Performance Concentration and Power Laws
Google created over 90% of its value since it IPOed in August 2004. The same goes for Apple. According to data from FundersClub, Steve Jobs, Steve Wozniak, and Mike Markkula Jr. earned a combined $436 million when Apple went public at $1.78 billion valuation in 1980. Four years earlier, Apple began with $1,750. Jobs and Wozniak sold their most prized possessions — for Jobs, his VW bus and for Wozniak, his programmable calculator — to buy the initial hardware to get the company off the ground. While still private in 1978, Apple took $250,000 in venture funding from Sequoia Capital. 18 months later, Sequoia sold all its stock in Apple.
Consider Apple’s market capitalization now: $650.28B. Let’s compare the rate of value creation during its life as a private company versus that as a public company:
- 1976–1980 (Private): 819.55% on $1.77 billion of value creation.
- 1980–Present (Public): 17.25% on $648.28 billion of value creation.
There is a story I recently heard about a private company going public. At the stock exchange open bell, the NYSE president approached the founder/CEO and said 90% of value for companies is created after the IPO. Here lies the long held consensus about company value creation. Is that a truism today? I do not know. A September 2016 discussion in the Journal of Applied Corporate Finance moderated by University of Texas professor Ken Wiles disagrees,
Whereas 20 years ago 90% or more of the value appreciation came after the IPO of a highly successful company (think about Micro-Soft or Amazon.com), a much larger share of the overall value creation now appears to be taking place before the IPO.
Can the public capture as much value?
“Twenty years ago, 90% of the accretion in tech company value came after the IPO, and not during the time it was privately held.” How do we measure value accretion? One way would be to measure value created for consumers. However, that presents the dilemma of measuring the utility created, say, by Domino’s Pizza versus the utility created by Alphabet. A medium Domino’s BBQ chicken pizza has 2,080 calories. So while I may be shaving seconds off my life there, a Google search for “pizza” returns results in 0.84 seconds. It’s comparing apples and oranges.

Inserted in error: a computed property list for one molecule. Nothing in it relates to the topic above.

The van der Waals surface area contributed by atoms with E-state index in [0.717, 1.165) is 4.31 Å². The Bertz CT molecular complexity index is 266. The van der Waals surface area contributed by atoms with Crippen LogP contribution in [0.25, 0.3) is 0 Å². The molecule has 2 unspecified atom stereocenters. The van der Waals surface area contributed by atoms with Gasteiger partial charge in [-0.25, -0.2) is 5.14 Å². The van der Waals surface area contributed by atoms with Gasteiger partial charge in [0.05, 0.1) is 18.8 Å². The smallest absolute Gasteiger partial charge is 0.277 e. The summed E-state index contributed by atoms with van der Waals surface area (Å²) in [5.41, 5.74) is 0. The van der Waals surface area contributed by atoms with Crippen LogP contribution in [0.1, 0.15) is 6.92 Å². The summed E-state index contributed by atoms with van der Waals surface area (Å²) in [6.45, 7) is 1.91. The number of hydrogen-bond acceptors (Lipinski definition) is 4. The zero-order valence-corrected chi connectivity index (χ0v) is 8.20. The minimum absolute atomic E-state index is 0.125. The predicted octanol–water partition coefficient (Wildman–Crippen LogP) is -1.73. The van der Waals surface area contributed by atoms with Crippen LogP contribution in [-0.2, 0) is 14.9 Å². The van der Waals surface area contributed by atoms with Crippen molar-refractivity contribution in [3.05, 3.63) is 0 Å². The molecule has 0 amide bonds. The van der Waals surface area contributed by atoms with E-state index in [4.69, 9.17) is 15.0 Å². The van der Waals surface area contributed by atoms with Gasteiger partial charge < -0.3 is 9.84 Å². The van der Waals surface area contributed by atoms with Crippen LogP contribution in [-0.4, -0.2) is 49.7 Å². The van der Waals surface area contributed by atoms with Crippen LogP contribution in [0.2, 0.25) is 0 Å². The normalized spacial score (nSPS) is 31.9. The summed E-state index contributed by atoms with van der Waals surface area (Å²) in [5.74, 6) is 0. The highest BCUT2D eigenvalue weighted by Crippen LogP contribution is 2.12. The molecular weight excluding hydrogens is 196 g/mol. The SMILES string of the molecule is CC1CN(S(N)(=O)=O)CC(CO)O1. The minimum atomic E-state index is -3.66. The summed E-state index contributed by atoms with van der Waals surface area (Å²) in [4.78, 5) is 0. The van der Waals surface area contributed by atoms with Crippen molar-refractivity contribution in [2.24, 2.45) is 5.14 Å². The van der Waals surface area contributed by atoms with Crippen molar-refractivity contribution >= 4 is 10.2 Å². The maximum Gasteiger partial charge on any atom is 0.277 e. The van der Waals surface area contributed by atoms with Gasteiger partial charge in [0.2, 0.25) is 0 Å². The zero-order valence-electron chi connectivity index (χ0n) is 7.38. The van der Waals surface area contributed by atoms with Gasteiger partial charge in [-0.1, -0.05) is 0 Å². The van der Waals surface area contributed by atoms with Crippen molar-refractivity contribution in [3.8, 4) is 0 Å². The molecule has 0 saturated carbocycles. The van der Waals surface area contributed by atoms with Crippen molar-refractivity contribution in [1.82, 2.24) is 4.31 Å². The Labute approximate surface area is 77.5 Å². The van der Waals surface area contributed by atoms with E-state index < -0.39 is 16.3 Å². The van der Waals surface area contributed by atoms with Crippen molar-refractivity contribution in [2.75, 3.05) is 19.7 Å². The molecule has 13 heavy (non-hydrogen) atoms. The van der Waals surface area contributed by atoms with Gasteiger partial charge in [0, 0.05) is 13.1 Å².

Instead I choose to measure the delta (change) in market capitalization. It may be the best way to gauge value captured by the public. Despite the fact that we all do not eat Domino’s pizza or use Google’s search engine, we all have a stake in the public equity market. 52% of American households have money invested in the stock market. Perhaps you fall in the other 48%. Do you know someone with a 401k? Maybe someone you love has a pension plan invested in mutual funds or index funds.
We all are tangentially involved in the stock market. Do you remember the Great Recession of 2008? Emotionally or financially, we all were affected.
Glenn Schiffman is a former Senior Managing Director at Guggenheim Partners, and he recently became CFO of IAC. Congrats, Glenn. He highlights four cases illustrating the effects of companies staying private for longer,
- March 1986: “Microsoft was worth less than $500 million when it IPO’ed.”
- May 1997: “When Amazon went public its market capitalization was less than a billion dollars.”
- January 2004: “I was one of the lead managers of the Google IPO, and I think the company was valued at $85 billion when it went public.”
- May 2012: “Facebook went public with a market cap of over $100 billion.”